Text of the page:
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Summa Theologica
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Whether in Christ there was a will of sensuality besides the will of reason?

Objection 1: It would seem that in Christ there was no will of sensuality besides the will of reason. For the Philosopher says (De Anima iii, text. 42) that "the will is in the reason, and in the sensitive appetite are the irascible and concupiscible parts." Now sensuality signifies the sensitive appetite. Hence in Christ there was no will of sensuality.

Objection 2: Further, according to Augustine (De Trin. xii, 12,13) the sensuality is signified by the serpent. But there was nothing serpent-like in Christ; for He had the likeness of a venomous animal without the venom, as Augustine says (De Pecc. Merit. et Remiss. i, 32). Hence in Christ there was no will of sensuality.

Objection 3: Further, will is consequent upon nature, as was said (A[1]). But in Christ there was only one nature besides the Divine. Hence in Christ there was only one human will.

On the contrary, Ambrose says (De Fide ii, 7): "Mine is the will which He calls His own; because as Man He assumed my sorrow." From this we are given to understand that sorrow pertains to the human will of Christ. Now sorrow pertains to the sensuality, as was said in the FS, Q[23], A[1]; FS, Q[25], A[1]. Therefore, seemingly, in Christ there is a will of sensuality besides the will of reason.

I answer that, As was said (Q[9], A[1]), the Son of God assumed human nature together with everything pertaining to the perfection of human nature. Now in human nature is included animal nature, as the genus in its species. Hence the Son of God must have assumed together with the human nature whatever belongs to animal nature; one of which things is the sensitive appetite, which is called the sensuality. Consequently it must be allowed that in Christ there was a sensual appetite, or sensuality. But it must be borne in mind that sensuality or the sensual appetite, inasmuch as it naturally obeys reason, is said to be "rational by participation," as is clear from the Philosopher (Ethic. i, 13). And because "the will is in the reason," as stated above, it may equally be said that the sensuality is "a will by participation."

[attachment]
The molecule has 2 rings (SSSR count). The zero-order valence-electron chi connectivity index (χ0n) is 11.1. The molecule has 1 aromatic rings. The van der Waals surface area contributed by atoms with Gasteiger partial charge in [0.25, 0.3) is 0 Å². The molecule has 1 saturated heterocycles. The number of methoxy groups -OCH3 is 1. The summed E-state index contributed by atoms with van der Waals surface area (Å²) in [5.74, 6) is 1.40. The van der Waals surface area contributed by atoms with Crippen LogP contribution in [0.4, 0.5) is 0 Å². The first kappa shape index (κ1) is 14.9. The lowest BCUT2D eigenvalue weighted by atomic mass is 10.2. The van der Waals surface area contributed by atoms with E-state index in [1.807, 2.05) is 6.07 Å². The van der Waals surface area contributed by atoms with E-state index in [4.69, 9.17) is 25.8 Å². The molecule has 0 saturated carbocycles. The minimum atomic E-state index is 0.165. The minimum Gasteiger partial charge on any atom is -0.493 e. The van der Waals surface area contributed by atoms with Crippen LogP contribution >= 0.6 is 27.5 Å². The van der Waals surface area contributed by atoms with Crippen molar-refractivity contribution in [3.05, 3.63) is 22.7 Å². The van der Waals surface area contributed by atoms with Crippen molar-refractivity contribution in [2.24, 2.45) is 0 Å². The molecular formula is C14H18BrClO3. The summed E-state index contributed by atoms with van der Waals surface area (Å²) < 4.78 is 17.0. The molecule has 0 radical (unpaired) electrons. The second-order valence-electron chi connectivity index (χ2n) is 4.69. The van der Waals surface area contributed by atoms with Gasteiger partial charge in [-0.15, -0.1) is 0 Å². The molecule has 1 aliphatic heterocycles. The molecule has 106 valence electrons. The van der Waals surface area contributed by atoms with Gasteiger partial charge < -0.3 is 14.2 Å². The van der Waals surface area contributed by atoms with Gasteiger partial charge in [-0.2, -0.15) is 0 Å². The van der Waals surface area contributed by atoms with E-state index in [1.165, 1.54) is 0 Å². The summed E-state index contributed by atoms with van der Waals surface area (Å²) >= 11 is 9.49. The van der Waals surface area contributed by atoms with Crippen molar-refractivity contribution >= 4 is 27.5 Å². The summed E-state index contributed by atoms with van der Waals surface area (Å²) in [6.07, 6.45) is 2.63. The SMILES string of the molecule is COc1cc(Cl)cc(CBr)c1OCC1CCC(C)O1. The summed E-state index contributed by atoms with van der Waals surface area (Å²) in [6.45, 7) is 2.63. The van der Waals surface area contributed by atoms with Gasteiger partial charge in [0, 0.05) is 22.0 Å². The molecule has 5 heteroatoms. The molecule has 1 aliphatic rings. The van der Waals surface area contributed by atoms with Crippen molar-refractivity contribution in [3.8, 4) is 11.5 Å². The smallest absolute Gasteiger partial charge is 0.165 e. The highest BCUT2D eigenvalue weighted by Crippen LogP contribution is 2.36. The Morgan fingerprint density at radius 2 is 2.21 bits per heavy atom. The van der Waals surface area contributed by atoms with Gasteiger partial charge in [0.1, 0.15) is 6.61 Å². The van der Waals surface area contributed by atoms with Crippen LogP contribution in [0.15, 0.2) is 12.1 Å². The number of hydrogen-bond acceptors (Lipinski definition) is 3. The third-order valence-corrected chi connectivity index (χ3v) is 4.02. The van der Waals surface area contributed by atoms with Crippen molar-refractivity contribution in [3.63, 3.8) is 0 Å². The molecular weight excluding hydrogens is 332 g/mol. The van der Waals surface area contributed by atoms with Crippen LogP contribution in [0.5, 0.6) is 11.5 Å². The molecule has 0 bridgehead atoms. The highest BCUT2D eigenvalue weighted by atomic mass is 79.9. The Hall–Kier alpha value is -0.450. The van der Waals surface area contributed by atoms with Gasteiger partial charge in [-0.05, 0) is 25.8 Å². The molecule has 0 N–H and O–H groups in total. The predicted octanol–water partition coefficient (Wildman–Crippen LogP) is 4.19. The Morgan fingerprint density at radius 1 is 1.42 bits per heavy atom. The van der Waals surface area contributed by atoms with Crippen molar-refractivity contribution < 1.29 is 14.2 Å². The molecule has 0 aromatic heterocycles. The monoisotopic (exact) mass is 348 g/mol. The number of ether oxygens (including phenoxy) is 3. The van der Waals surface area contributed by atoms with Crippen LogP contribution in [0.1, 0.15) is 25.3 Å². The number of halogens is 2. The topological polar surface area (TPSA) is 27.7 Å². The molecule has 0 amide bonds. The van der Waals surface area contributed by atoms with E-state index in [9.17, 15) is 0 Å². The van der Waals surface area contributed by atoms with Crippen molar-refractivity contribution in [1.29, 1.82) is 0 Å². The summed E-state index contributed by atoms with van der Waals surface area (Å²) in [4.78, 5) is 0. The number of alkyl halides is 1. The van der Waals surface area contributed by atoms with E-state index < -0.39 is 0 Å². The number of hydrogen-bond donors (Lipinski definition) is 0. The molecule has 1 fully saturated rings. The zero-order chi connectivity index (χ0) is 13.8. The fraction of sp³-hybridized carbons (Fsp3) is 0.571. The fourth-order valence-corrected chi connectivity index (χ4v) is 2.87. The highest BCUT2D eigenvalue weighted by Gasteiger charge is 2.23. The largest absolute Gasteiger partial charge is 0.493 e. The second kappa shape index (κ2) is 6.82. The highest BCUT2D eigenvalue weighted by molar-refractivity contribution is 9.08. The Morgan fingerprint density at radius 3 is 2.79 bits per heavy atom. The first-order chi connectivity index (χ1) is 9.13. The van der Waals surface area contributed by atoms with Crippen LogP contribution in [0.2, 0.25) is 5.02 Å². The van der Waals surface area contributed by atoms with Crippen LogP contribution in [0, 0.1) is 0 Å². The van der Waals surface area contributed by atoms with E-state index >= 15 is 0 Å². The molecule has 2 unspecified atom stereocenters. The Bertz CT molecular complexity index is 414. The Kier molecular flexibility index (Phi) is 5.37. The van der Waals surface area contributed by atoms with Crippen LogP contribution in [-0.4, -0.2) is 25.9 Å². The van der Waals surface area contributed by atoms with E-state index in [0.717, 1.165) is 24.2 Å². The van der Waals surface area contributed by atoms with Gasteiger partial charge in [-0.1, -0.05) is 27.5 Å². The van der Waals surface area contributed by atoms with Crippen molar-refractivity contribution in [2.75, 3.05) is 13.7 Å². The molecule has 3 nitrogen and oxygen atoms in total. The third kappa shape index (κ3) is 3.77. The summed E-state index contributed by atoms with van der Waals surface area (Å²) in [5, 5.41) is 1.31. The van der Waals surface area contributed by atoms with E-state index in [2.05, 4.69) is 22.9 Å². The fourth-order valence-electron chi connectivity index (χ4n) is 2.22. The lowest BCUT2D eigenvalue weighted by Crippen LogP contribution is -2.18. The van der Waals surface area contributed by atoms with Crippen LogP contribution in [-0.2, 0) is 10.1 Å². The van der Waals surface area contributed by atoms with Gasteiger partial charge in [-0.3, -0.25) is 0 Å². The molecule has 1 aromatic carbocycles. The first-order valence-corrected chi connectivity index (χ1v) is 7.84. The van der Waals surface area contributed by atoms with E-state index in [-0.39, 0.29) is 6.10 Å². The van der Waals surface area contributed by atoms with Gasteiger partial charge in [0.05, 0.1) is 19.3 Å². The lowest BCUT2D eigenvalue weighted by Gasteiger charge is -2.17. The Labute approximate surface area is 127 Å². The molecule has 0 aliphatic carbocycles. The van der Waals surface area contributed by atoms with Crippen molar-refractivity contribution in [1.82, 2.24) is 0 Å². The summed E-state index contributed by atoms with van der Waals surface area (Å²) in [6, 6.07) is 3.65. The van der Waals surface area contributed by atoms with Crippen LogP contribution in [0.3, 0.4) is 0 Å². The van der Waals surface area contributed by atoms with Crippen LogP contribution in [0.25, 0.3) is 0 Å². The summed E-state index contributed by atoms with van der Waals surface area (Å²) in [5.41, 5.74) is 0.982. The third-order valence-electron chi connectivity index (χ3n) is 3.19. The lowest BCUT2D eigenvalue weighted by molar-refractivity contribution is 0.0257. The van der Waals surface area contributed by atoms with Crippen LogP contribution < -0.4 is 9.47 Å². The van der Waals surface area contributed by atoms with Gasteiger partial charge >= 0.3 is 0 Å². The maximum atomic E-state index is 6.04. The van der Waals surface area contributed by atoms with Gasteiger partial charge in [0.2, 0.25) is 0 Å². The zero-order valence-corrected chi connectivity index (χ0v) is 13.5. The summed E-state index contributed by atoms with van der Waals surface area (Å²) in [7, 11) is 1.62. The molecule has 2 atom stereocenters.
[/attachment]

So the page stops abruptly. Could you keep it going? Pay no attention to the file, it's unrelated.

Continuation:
Reply to Objection 1: This argument is based on the will, essentially so called, which is only in the intellectual part; but the will by participation can be in the sensitive part, inasmuch as it obeys reason.

Reply to Objection 2: The sensuality is signified by the serpent---not as regards the nature of the sensuality, which Christ assumed, but as regards the corruption of the "fomes," which was not in Christ.

Reply to Objection 3: "Where there is one thing on account of another, there seems to be only one" (Aristotle, Topic. iii); thus a surface which is visible by color is one visible thing with the color. So, too, because the sensuality is called the will, only because it partakes of the rational will, there is said to be but one human will in Christ, even as there is but one human nature.

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